Chris Pawelski works with a food charity to ensure all of his produce finds a home. If Homeless People Looked Like This, Would We Still Ignore Them? Statistics Say We Should Take Friday Off From Work. All The Fridays, Forever And Ever. Ask yourself what made you click to see these infographics. Is there a part of you that's feeling overworked? Needing a break? Wondering how things got so crazy? Scroll down to the very end for a vision of a brighter future, and share this to get the ball rolling in that direction. Click image to Zoom Could changing this help address ... unemployment? What about that slippery beast called Happiness? It's like we sort of know this isn't good for us... Imagine what a different world we might live in instead: Work Smarter, Not Harder: 21 Time Management Tips to Hack Productivity. 2839 1836Share Synopsis “Don’t say you don’t have enough time. You have exactly the same number of hours per day that were given to Helen Keller, Pasteur, Michaelangelo, Mother Teresa, Leonardo da Vinci, Thomas Jefferson, and Albert Einstein.” ― H.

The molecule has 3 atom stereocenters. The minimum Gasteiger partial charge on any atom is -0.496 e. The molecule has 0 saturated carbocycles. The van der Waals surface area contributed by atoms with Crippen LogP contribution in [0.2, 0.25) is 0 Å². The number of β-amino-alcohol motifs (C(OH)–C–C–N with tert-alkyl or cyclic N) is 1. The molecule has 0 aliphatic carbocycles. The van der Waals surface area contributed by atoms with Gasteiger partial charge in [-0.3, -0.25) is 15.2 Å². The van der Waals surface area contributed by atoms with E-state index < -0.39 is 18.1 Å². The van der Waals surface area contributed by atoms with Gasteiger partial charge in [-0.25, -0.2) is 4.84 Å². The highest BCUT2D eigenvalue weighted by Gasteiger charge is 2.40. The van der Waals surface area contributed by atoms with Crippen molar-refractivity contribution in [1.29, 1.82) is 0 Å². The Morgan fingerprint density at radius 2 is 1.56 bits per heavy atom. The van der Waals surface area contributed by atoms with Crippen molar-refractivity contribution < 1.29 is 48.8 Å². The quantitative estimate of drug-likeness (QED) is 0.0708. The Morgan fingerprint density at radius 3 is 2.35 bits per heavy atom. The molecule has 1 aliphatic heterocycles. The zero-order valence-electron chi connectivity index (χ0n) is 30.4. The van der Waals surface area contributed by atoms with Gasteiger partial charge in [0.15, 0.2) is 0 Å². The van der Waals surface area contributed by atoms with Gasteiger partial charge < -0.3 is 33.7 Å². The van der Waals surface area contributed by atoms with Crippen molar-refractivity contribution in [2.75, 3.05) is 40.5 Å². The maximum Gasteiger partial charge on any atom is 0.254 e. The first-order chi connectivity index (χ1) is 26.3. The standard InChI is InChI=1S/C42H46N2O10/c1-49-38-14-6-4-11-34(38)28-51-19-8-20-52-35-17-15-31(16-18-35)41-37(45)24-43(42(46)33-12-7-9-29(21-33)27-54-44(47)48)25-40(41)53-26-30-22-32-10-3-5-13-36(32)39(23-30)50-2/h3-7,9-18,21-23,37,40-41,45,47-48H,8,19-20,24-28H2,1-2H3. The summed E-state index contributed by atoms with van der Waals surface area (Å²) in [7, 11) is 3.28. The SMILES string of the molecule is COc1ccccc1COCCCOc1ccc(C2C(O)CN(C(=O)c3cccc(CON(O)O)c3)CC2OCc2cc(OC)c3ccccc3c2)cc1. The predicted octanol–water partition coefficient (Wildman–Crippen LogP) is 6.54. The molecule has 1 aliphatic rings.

Jackson Brown Jr. A lot of folks in our society try to be hyper-productive. You know — the people who scurry from task to task, always checking e-mail, organizing something, making a call, running an errand, etc. The people who do this often subscribe to the idea that “staying busy” means you’re working hard and are going to be more successful. While this belief may be true to an extent, it often leads to mindless “productivity” — a constant need to do something and a tendency to waste time on menial tasks. Instead of behaving in this way, I choose to do things differently. Working Smarter, Not Harder The old adage, “work smarter, not harder” has become a staple in the way I go about work of any kind. 21 Time Management Tips 1. 2. 3. 4. 5. 6. 7. 8. 9. Educazione e Videogiochi: quale futuro? | Games Princess. All’interno del processo educativo, i videogiochi si sono inseriti con prepotenza ormai da diversi anni.